4 -.I claim- 1. In a mail and parcel express, the combination of a railless conduit consisting of two branches connected at one end by a continu-.

ous curve, a driving wheel at the opposite end, and an endless train of connected carriages free to turnaxially Within the conduit and passing over said wheel, substantially as described.

2. In a mail and parcel express, the combination of a railless conduit consisting of two branches connected at one end by a continuous curve, a driving wheel at the other end, the terminal portions of the conduit adjacent to the wheel being enlarged, lips extending from the bottoms of said enlarged portions to the wheel to form guides for the entrance to the conduit, and a series of connected carriages free to turn axially within the conduit and passing around the wheel, substantially as described.

3. In a mail and parcel express, thecombination with the conduit, the driving wheel, and a series of connected carriages arranged within the conduit and over said wheel, of an endless belt compress extending in a curved line around part of the periphery of said wheel and bearing upon the carriages thereon, substantially as described.

4. In a mail and parcel express, the combination with the conduit, the driving wheel, and a series of connected carriages passing through the conduit and over said wheel, of an endless belt compress extendingiu a curved line round part of the periphery of said wheel,

and bearing upon the carriages thereon, and

adapted to be driven positively by engagement with said wheel, and means for tightenin g the compress to press the carriages against said wheel, substantially as described.

5. In a mail and parcel express, the combination with the conduit, the driving wheel having a peripheral groove and gear teeth at the sides, and a series of connected can riages passing through the conduit and over said wheel, of an endless belt compress extending partly around the wheel and in contact with the carriages thereon, cross-bars on the compress in position to engage said gear teeth, and means for tightening the compress to press the carriages against the wheel,substantially as described. p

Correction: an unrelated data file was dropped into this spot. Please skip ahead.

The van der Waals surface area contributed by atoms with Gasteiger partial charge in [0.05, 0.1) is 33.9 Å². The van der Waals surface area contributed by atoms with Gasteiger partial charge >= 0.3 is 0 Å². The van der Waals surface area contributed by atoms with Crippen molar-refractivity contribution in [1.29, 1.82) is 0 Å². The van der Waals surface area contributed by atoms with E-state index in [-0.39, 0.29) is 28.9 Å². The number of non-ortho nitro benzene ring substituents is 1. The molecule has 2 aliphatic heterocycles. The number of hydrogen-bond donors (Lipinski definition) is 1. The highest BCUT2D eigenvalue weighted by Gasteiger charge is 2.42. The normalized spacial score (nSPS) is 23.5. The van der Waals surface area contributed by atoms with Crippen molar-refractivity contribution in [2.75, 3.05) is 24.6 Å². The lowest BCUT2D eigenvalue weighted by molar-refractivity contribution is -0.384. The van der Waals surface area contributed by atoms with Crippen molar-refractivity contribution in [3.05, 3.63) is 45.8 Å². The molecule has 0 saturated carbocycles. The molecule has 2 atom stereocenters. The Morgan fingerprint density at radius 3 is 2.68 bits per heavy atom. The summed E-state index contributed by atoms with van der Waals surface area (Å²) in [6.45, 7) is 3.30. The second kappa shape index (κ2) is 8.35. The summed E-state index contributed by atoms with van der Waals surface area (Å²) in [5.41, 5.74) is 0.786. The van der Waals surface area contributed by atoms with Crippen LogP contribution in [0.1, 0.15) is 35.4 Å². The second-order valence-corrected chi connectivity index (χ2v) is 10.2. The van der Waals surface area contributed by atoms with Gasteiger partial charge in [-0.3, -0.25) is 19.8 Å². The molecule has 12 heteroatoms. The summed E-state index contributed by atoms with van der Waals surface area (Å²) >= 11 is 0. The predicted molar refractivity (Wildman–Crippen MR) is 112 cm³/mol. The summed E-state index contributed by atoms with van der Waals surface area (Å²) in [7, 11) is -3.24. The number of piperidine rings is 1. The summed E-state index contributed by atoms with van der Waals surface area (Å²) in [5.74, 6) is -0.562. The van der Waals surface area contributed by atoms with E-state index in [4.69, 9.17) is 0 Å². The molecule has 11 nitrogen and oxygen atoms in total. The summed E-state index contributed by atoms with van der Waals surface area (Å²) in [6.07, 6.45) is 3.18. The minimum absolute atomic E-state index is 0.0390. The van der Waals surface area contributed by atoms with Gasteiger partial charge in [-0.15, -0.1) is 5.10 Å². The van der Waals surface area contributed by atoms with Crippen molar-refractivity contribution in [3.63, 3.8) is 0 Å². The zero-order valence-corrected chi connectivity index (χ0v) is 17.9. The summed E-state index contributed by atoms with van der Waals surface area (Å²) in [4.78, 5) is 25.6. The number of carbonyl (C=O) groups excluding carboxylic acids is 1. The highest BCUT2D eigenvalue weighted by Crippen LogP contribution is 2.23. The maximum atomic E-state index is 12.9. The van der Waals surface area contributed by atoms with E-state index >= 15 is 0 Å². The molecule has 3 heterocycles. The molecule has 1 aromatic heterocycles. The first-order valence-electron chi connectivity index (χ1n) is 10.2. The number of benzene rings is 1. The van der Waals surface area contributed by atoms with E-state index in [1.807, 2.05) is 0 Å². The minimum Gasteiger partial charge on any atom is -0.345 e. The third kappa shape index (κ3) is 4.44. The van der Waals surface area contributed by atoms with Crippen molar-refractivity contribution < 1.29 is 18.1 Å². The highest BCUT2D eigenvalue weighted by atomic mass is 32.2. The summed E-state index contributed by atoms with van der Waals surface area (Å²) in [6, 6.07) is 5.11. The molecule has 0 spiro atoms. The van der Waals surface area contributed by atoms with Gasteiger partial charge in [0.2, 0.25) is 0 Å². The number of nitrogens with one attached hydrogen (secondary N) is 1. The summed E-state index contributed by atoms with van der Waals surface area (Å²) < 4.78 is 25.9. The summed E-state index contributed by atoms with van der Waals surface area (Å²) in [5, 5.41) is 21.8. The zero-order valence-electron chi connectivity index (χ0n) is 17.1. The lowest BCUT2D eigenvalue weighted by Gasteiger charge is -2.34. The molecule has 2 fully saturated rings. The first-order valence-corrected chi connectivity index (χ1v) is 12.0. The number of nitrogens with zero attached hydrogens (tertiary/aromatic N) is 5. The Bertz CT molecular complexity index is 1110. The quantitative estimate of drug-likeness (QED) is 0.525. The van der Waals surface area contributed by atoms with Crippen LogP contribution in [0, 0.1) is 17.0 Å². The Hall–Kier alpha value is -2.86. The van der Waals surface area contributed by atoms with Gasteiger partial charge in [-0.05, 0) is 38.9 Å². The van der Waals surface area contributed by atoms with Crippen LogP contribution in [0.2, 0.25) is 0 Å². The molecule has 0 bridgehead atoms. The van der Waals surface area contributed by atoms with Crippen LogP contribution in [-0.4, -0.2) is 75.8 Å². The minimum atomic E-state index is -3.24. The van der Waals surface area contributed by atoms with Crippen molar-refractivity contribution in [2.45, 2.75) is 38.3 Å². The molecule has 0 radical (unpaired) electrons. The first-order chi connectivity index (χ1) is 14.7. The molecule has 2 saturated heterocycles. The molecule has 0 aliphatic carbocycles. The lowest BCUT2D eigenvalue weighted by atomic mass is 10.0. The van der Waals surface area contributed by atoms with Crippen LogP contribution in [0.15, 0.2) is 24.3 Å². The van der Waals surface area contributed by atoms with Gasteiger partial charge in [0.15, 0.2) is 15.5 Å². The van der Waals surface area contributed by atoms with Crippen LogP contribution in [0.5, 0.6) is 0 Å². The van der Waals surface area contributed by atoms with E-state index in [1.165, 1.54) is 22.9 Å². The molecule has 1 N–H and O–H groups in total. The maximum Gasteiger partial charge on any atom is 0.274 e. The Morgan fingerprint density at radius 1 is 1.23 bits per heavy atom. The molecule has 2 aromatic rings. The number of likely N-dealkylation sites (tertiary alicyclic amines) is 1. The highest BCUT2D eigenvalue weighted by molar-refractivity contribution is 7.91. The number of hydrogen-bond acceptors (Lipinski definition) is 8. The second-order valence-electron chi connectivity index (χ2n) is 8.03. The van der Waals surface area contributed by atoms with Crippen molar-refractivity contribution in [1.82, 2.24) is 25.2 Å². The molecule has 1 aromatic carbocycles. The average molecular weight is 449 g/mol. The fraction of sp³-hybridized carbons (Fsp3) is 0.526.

6. In a mail and parcel express, the combi nation with the conduit, the driving wheel, and a series of connected carriages passing through the conduit and over said Wheel, of an endless belt compress extending partly around said wheel in contact with the carriages thereon, an auxiliary compress, and connections substantially as described whereby said endless belt compress and auxiliary compress are positively driven by said driving wheel, as set forth.

7. In a mail and parcel express, the combination with the conduit, the driving wheel havingaperipheral groove and gear teeth at the sides, and a series of connected carriages passing through the conduit and over said wheel, of an endless belt compress extending partly around the wheel and in contact with the carriages thereon, a series of cross bars on the belt in position to engage said teeth, an auxiliary compress having a padded periphery and cog teeth at the sides adapted to engage the teeth on the driving wheel, and

means for tightening said belt and for adjusting the auxiliary compress, substantially as described.

8. In a mail and parcel express, the combination with a conduit having a curve at one end and a driving wheel at the other, the periphery of the wheel having a semi-circular groove therein,-the bottom of said groove being provided with depressions, and the side Walls of the groove being formed into gear teeth, a compress around the periphery of the wheel opposite the ends of the conduit, cross bars on the compress fitting between the gear teeth, and a series of connected carriages in the conduit and around the wheel, the ends of which fit within the depressions in the bottom of said groove and are held therein by the compress. substantially as described.